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- GDP (PPP):
- $51.4 billion
- 2.9% growth
- 2.5% 5-year compound annual growth
- $92,049 per capita
- Inflation (CPI):
- FDI Inflow:
Sustaining a competitive business environment, Luxembourg continues to be economically resilient with well-functioning institutions. The legal framework remains among the world’s best, providing effective protection of property rights. The rule of law is well maintained, and a strong tradition of minimum tolerance for corruption is firmly in place.
Economic Freedom Snapshot
- 2016 Economic Freedom Score: 73.9 (up 0.7 point)
- Economic Freedom Status: Mostly Free
- Global Ranking: 19th
- Regional Ranking: 9th in Europe
- Notable Successes: Rule of Law and Open Markets
- Concerns: Management of Public Finance and Labor Freedom
- Overall Score Change Since 2012: –0.6
A founding member of the European Union in 1957 and the eurozone in 1999, the Grand Duchy of Luxembourg continues to promote European integration. Prime Minister Xavier Bettel of the Democratic Party was elected in December 2013, defeating the Christian Social People’s Party that had been in power since 1979. Luxembourgers have one of the world’s highest income levels, although the global economic crisis provoked the first recession in 60 years in 2009. During the 20th century, Luxembourg evolved into a mixed manufacturing and services economy with a strong financial services sector. The government is trying to diversify the economy by promoting Luxembourg as an information technology and e-commerce hub. The country has a skilled workforce and well-developed infrastructure.
Luxembourg has the legal infrastructure to combat corruption effectively. Laws are enforced impartially. The judiciary is independent, and social norms and customs strongly support the rule of law. Private property rights are well protected, and contracts are secure. Adequate steps have been taken to implement the WTO Trade-Related Aspects of Intellectual Property Rights (TRIPS) agreement.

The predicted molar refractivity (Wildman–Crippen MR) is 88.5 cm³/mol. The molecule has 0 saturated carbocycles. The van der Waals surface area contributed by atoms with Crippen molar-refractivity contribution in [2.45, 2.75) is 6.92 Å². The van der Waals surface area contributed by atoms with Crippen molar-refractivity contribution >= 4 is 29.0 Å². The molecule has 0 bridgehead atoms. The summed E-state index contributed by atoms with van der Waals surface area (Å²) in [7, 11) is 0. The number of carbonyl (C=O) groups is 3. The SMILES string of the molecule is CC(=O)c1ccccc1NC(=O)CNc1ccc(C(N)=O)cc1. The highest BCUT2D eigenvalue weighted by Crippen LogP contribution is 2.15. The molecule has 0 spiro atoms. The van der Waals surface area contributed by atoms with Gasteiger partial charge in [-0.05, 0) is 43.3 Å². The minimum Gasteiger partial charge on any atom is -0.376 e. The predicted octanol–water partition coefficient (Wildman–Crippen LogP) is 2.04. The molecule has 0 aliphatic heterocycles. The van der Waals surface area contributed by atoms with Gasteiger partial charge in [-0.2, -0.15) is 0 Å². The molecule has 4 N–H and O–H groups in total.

The top individual income tax rate is 43.6 percent, and the top corporate tax rate is 21 percent. Other taxes include a value-added tax and an inheritance tax. The overall tax burden equals 39.3 percent of total domestic income. Government spending amounts to 43.6 percent of GDP. The budget balance is slightly in surplus. Public debt equals less than 25 percent of total annual domestic output.
The efficient regulatory framework supports entrepreneurial activity. Business formation and operation take place without bureaucratic interference. The labor market lacks flexibility, and the minimum wage is one of the region’s highest. Monetary stability is well maintained. The agricultural sector is highly subsidized, both by the government and through the EU’s Common Agricultural Policy.
EU members have a 1 percent average tariff rate. Trade agreements are currently being negotiated with countries that include the United States and Japan. Foreign and domestic investors are generally treated equally under the law. Luxembourg continues to be one of the world’s most resilient financial centers. Its highly competitive financial sector remains stable and well capitalized, providing a wide range of financing options.